Economic development collaboration is much appreciated

August 29, 2011
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The Michigan Economic Development Corp. and Michigan Strategic Fund last week approved a rather significant and focused decision to create the Michigan Business Development and Michigan Community Revitalization programs, replacing the Michigan Economic Growth Authority, Brownfield Redevelopment Authorities and Historic Preservation Tax Credit programs. The new programs begin Oct. 1.

The long-awaited changes are rooted in recommendations made prior to the gubernatorial election in 2010 by six economic development offices in West Michigan: Benton Harbor, Battle Creek, Kalamazoo, Zeeland, Newaygo, and The Right Place in Grand Rapids.

The economic development chiefs put their heads together to create a White Paper that includes a look at economic development efforts around the world — and hindrances to efforts. Recommendations supported maintaining the statewide business development gateway and replacing MEDC with a more focused business development office. Among the most important was this recommendation:

“MEDC treats expansions differently from the relocation of new-to-state companies because ‘they were going to expand anyway.’ Moreover — in Michigan, as in other states — state incentives have a built-in bias against expanding companies since they tend to create fewer new jobs than relocations. Globalization has changed the dynamics of manufacturing. In the era of advanced manufacturing, when companies invest substantially in automation equipment to enhance their flexibility, fewer new jobs can be expected from expansions. Michigan needs to recognize that companies have many viable choices when they consolidate or automate plants. States that reward capital investment for modernization will prevail over those that insist that incentives be tied to job creation. This is particularly important for Michigan, which has one of the nation’s largest manufacturing sectors, and hence the most to lose by not addressing the realities of globalization.”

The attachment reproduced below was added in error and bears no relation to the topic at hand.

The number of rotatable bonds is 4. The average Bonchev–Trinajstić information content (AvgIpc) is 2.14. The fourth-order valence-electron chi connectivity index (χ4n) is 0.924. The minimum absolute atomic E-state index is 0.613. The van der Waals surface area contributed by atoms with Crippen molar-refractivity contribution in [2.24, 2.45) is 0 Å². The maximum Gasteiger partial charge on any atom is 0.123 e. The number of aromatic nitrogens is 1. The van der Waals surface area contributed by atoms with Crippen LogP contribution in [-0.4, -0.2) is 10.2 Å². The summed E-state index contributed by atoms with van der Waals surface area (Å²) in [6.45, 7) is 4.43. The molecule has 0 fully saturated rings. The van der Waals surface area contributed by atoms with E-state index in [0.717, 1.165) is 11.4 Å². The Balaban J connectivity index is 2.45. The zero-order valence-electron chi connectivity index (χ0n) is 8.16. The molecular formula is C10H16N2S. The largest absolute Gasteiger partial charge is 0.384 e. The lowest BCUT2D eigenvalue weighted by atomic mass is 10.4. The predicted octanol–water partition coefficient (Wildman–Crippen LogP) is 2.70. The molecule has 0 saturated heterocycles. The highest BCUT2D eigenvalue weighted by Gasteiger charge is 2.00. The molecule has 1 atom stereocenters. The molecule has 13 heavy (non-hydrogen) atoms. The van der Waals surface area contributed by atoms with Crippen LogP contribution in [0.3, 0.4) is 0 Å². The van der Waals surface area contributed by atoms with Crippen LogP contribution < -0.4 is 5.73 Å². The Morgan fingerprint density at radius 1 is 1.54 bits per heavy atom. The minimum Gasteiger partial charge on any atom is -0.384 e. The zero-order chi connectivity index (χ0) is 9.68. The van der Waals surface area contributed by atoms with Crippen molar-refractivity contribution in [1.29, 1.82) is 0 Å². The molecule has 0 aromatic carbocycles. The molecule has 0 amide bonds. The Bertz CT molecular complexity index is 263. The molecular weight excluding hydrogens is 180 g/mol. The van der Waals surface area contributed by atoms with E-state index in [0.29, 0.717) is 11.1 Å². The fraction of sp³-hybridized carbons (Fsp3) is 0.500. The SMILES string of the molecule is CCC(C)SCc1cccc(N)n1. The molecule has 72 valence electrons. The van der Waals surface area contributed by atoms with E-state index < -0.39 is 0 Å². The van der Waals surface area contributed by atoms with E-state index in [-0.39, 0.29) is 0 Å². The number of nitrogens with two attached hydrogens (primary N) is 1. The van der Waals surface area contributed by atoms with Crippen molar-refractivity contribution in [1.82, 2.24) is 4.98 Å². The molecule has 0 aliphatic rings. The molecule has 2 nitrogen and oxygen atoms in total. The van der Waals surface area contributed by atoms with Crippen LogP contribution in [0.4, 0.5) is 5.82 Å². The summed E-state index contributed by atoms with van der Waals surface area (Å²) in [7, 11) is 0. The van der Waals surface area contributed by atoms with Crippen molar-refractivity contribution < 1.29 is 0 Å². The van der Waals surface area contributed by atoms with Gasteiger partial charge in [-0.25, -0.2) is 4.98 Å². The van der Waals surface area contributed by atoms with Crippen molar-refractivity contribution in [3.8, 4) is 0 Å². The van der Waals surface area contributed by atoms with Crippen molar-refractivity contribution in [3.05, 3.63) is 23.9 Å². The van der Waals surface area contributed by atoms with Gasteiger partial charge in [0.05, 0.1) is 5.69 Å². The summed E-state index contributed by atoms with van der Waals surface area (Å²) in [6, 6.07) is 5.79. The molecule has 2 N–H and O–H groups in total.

As reported on page 3 this week, Gentex has been granted a MEGA state tax credit, assisting its $160 million facilities expansion at its Zeeland and Holland Charter Township sites, as well as new equipment. The automotive automatic mirror inventor is currently hiring another 300 new employees, who are among the 1,100 new employees the company will hire over the next five years.

The economic development group also had recommended replacing discretionary incentives with a system of statutory incentives, providing clarity to site selectors and reducing administrative costs.

The new programs eliminate business retention and retail projects from consideration of Michigan Strategic Fund consideration, but will focus on factors that include out-of-state competition, private investment, business diversification opportunities, near-term job creation, wage and benefit levels and “net positive return to the state.” The Community Revitalization Program provides grants, loans or other economic assistance of up to $10 million to projects that revitalize regional urban areas, act as a catalyst for additional investment in a community, reuse vacant or historic buildings and promote mixed-use and sustainable development.

It is important to note the collaborative work of the six economic development groups in West Michigan as state policy advances new millennium objectives.

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